If you've encountered banjo phenomenon Abigail Washburn before, you might know that she's loved China for a long time. In fact, it was her plan to study law at Beijing University that led her to her chosen instrument a little more than a decade ago: She'd wanted to bring "something American" with her to China and started to learn old-time music — and found her destiny.

Touareg guitar rock, desert blues: Whatever you call it, it's shorthand for a certain style from the Sahara that has triumphed at festivals and venues across Europe and North America, thanks to acts like Tinariwen and Bombino.

The Amsterdam quintet KiT twists Afro-Caribbean tradition into an accessible, club-ready style. KiT, or Kuenta i Tambu — "Stories and Drums" — takes music from the Caribbean island of Curaçao, merges it with European dance-floor music and kicks it all into high, sweaty gear.

The prime minister of Ireland showed up for The Gloaming's first gig; that's how big the supergroup's formation has been for fans of Irish music. Here at NPR Music, Bob Boilen and I have been waiting anxiously for the band's first album ever since The Gloaming made its U.S. debut at globalFEST in January 2012.

A case stirring intense outrage in the classical music community and starting to gain steam in the mainstream press is getting more mysterious by the day.

Pianist Lang Lang sits down with his own revered mentor Gary Graffman, to discuss what makes great teachers — and bad ones.
Courtesy of the artist

"World music" can mean pretty much anything. French club tracks. Field recordings captured on remote Pacific islands. Bollywood soundtracks. Argentine tangos. Or, for that matter, pop, traditional, classical or religious music from anywhere on the globe — as long as the lyrics aren't sung in English and the instruments aren't "Western" (unless they are).

The year may have suffered a couple of black eyes in the form of shuttered opera companies and orchestras in labor disputes, but as far as recordings go, don't let anyone tell you classical music is dying — the music and musicians are thriving.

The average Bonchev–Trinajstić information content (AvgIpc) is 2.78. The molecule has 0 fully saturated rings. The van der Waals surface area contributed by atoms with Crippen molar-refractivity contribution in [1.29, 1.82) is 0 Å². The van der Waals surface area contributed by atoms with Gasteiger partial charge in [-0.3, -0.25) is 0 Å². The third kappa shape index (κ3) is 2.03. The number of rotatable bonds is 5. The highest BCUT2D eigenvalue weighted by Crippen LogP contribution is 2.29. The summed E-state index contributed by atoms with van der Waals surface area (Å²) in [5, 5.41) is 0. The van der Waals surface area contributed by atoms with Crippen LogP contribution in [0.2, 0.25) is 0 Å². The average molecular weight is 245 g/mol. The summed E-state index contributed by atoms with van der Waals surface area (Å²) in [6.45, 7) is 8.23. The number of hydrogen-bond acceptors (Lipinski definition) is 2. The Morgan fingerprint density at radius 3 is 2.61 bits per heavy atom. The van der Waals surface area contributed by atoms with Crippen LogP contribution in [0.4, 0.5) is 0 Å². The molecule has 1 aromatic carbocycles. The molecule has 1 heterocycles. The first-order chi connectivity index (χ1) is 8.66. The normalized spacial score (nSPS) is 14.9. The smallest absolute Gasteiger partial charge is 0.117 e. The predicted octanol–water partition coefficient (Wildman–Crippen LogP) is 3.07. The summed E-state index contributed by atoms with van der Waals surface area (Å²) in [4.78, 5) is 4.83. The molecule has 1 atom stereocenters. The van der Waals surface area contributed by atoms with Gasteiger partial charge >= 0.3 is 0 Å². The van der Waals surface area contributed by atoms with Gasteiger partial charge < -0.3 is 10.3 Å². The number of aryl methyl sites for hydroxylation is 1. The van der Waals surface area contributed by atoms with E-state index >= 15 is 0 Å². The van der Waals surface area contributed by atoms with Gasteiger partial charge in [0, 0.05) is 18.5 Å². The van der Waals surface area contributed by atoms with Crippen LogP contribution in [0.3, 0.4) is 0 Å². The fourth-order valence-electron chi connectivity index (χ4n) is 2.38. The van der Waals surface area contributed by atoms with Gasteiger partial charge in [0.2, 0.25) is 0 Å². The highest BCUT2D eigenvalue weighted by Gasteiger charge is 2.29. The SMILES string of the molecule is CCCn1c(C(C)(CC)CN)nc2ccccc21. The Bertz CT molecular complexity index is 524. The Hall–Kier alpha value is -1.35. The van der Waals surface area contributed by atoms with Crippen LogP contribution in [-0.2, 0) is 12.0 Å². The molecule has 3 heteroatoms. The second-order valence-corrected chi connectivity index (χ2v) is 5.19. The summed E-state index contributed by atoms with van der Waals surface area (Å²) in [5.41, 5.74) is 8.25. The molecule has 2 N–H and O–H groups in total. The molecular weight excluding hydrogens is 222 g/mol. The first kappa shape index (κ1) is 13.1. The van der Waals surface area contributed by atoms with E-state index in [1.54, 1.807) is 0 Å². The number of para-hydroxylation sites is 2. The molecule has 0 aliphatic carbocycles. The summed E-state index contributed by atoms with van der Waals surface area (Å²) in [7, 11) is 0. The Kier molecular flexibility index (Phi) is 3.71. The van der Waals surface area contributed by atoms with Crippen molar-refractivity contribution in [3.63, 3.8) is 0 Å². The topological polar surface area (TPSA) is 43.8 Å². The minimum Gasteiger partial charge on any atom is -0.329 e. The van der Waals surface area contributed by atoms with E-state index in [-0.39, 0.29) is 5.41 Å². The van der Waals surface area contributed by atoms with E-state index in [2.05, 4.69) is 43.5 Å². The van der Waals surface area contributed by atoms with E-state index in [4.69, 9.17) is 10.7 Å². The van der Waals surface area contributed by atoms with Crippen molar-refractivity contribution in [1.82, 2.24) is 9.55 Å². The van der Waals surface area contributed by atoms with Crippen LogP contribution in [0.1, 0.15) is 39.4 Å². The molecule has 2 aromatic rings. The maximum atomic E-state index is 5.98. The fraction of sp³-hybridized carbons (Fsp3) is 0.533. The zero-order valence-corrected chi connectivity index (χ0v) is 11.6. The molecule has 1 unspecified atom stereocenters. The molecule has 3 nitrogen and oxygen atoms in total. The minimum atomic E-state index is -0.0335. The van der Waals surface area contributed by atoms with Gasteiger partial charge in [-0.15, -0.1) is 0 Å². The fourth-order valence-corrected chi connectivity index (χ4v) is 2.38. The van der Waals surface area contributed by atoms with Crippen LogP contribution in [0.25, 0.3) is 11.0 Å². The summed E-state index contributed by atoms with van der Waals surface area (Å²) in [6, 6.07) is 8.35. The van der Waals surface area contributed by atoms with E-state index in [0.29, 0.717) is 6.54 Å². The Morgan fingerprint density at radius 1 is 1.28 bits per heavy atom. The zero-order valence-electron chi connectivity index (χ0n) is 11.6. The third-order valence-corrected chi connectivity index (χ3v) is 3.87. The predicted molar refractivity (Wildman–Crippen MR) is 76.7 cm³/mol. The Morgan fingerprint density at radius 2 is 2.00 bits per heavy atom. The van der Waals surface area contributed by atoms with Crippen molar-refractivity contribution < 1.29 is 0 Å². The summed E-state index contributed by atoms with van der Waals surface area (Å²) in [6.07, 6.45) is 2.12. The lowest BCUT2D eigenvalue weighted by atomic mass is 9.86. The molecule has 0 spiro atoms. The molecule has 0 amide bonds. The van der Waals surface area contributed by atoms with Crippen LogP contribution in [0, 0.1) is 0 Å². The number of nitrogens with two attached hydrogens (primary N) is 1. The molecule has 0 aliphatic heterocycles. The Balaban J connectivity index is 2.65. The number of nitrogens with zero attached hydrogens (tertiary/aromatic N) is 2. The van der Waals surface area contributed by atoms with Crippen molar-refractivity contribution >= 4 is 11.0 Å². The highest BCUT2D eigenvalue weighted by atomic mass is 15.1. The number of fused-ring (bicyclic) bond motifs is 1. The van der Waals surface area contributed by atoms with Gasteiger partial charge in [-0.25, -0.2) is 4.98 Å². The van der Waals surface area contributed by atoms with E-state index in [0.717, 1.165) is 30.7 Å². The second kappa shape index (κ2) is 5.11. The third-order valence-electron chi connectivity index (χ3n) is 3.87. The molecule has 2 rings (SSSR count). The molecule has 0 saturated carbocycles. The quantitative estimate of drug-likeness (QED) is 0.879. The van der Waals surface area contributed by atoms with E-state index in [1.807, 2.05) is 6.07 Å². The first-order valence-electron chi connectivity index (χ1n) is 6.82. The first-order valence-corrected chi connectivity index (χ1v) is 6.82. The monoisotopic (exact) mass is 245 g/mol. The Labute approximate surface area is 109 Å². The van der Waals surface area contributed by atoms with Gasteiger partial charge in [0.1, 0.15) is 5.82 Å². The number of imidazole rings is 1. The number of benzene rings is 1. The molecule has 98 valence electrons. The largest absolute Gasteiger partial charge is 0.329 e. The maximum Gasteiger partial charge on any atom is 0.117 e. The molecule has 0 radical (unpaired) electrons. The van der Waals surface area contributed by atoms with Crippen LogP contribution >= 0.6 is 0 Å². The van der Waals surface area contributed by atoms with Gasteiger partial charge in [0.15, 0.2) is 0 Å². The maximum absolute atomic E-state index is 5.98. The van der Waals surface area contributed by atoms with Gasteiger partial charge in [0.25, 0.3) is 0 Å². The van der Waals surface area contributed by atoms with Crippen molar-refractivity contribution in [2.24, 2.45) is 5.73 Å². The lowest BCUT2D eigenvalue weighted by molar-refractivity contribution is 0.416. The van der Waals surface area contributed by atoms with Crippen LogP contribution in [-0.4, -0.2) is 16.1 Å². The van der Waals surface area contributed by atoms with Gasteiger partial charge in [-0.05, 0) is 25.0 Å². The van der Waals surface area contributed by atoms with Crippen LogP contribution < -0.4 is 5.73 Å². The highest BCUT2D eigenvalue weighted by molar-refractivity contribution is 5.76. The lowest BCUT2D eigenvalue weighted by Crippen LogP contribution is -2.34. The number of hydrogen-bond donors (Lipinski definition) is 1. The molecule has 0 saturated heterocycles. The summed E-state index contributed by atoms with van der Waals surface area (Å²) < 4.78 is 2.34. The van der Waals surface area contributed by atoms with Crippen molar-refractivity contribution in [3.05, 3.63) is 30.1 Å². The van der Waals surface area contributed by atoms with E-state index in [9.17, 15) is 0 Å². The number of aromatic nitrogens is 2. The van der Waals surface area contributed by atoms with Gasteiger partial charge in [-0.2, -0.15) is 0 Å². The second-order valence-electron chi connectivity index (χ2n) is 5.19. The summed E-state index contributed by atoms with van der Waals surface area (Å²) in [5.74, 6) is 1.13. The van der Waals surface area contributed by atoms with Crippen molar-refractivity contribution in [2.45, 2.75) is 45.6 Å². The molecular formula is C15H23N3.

2013 revealed a rich trove of talent. There were promising debuts from young composers like Caleb Burhans, fascinating cross-pollinations between indie rock and classical musicians in David Lang's Schubert-inspired song cycle and extraordinary vocal delights from the superb singer Christian Gerhaher and the resplendent Latvian Radio Choir.

This wound up being a spectacular year for elaborate, lavishly packaged reissues. Given all the fabulous classical box sets that appeared this year, you'd think we were in some kind of boom era for music served up on compact discs. (2013? More like 1993.)

With the holidays upon us, our friends at member station WQXR invited me along with Washington Post chief classical critic Anne Midgette and Sony Masterworks producer Steven Epstein, the winner of 17 Grammy Awards, to sit down with host Naomi Lewin for a Conducting Business podcast on the topic.

Composer Benjamin Britten, whose 100th birth anniversary falls on Nov. 22nd, is so deeply associated with his native England that he's on a new 50-pence coin issued by the Royal Mint.

British composer Benjamin Britten was born 100 years ago this Friday, Nov. 22. Before you ask "Benja-who?" consider this: Did you see Wes Anderson's film Moonrise Kingdom last summer, or Pedro Almodovar's Talk to Her back a decade or so ago? (Well, maybe you have to be an art-house denizen for those.